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1 The argument is here resumed from 8.1.
2 i.e., to change his conduct. The unrestrained man's belief is right already and he needs only to be induced to act up to it; whereas the profligate must be persuaded to change his belief before he will alter his conduct.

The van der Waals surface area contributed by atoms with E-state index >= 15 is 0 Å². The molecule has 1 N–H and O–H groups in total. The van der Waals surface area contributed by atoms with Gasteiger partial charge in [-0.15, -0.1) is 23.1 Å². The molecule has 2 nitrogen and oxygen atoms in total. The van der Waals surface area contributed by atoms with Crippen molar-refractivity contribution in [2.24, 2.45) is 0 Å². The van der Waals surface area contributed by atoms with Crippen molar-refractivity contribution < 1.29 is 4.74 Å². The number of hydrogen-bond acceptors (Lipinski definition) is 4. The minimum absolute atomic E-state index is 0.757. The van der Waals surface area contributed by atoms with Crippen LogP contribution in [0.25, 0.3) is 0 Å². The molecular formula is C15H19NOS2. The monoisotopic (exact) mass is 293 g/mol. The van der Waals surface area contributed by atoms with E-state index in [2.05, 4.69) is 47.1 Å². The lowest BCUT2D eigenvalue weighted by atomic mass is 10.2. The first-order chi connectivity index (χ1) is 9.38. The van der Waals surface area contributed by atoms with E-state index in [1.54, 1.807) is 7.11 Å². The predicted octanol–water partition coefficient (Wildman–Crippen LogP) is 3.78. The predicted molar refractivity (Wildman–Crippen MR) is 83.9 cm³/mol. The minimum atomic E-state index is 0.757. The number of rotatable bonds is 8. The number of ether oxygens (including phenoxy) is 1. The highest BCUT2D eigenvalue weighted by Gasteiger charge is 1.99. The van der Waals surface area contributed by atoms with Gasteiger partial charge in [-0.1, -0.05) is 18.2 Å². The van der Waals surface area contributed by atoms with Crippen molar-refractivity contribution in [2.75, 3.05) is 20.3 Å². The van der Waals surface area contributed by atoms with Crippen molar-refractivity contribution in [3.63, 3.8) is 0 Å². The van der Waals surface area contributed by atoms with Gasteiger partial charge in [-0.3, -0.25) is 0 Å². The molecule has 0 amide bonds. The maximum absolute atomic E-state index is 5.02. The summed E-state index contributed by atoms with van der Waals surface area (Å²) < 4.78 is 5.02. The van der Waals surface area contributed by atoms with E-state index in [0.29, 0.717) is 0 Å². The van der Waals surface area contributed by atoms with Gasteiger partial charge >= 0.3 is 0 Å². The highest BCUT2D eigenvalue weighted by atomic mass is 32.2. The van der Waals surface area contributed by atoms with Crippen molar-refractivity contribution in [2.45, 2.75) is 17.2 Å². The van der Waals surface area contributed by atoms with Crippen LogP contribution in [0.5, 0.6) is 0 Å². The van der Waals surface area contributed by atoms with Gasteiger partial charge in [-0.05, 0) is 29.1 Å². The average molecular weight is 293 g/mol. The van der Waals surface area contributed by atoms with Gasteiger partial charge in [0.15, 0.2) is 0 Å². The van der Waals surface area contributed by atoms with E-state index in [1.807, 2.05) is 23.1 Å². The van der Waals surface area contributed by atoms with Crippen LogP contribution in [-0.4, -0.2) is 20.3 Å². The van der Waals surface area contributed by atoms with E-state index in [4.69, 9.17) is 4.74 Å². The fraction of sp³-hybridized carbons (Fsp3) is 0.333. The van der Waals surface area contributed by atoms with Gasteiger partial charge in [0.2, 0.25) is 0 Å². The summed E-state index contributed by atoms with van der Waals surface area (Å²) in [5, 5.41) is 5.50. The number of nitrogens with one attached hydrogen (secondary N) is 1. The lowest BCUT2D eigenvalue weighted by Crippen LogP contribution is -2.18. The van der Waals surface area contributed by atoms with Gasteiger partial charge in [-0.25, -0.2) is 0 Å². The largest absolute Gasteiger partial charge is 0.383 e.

3 Cf. 6.5.6.
4 The context might indicate that the definitions are meant, which, themselves apprehended intuitively, are the starting-points of mathematical deductions. But these are ordinarily distinguished by Arisotle from hypotheses, which are assertions of the existence of things, not of their nature. It is therefore suggested that the term here means the propositions of mathematics, which are assumed as the starting-point of the analytical process by which a proof of a theorem or solution of a problem may be discovered: cf. 3.3.12.